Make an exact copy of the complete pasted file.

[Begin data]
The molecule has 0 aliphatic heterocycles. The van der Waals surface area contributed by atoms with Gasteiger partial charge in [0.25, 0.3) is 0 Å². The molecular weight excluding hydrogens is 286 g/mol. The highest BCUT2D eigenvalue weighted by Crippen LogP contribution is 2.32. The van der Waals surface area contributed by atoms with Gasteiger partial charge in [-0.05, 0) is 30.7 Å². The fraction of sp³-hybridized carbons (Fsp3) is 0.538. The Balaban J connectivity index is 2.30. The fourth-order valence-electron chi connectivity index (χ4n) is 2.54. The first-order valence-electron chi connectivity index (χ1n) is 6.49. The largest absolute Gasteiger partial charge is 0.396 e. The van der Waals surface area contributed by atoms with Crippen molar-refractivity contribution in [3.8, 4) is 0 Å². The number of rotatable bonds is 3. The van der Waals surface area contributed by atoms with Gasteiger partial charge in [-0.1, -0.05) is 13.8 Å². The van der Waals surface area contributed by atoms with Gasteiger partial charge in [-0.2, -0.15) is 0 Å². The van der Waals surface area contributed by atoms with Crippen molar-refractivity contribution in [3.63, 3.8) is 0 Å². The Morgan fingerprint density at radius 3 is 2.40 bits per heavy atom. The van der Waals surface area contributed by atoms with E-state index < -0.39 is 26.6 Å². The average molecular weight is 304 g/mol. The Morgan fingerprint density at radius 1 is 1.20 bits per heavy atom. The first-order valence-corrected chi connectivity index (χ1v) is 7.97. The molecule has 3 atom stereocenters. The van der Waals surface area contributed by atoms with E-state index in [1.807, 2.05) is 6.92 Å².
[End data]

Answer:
The molecule has 0 aliphatic heterocycles. The van der Waals surface area contributed by atoms with Gasteiger partial charge in [0.25, 0.3) is 0 Å². The molecular weight excluding hydrogens is 286 g/mol. The highest BCUT2D eigenvalue weighted by Crippen LogP contribution is 2.32. The van der Waals surface area contributed by atoms with Gasteiger partial charge in [-0.05, 0) is 30.7 Å². The fraction of sp³-hybridized carbons (Fsp3) is 0.538. The Balaban J connectivity index is 2.30. The fourth-order valence-electron chi connectivity index (χ4n) is 2.54. The first-order valence-electron chi connectivity index (χ1n) is 6.49. The largest absolute Gasteiger partial charge is 0.396 e. The van der Waals surface area contributed by atoms with Crippen molar-refractivity contribution in [3.8, 4) is 0 Å². The number of rotatable bonds is 3. The van der Waals surface area contributed by atoms with Gasteiger partial charge in [-0.1, -0.05) is 13.8 Å². The van der Waals surface area contributed by atoms with Gasteiger partial charge in [-0.2, -0.15) is 0 Å². The van der Waals surface area contributed by atoms with Crippen molar-refractivity contribution in [3.63, 3.8) is 0 Å². The Morgan fingerprint density at radius 3 is 2.40 bits per heavy atom. The van der Waals surface area contributed by atoms with E-state index < -0.39 is 26.6 Å². The average molecular weight is 304 g/mol. The Morgan fingerprint density at radius 1 is 1.20 bits per heavy atom. The first-order valence-corrected chi connectivity index (χ1v) is 7.97. The molecule has 3 atom stereocenters. The van der Waals surface area contributed by atoms with E-state index in [1.807, 2.05) is 6.92 Å².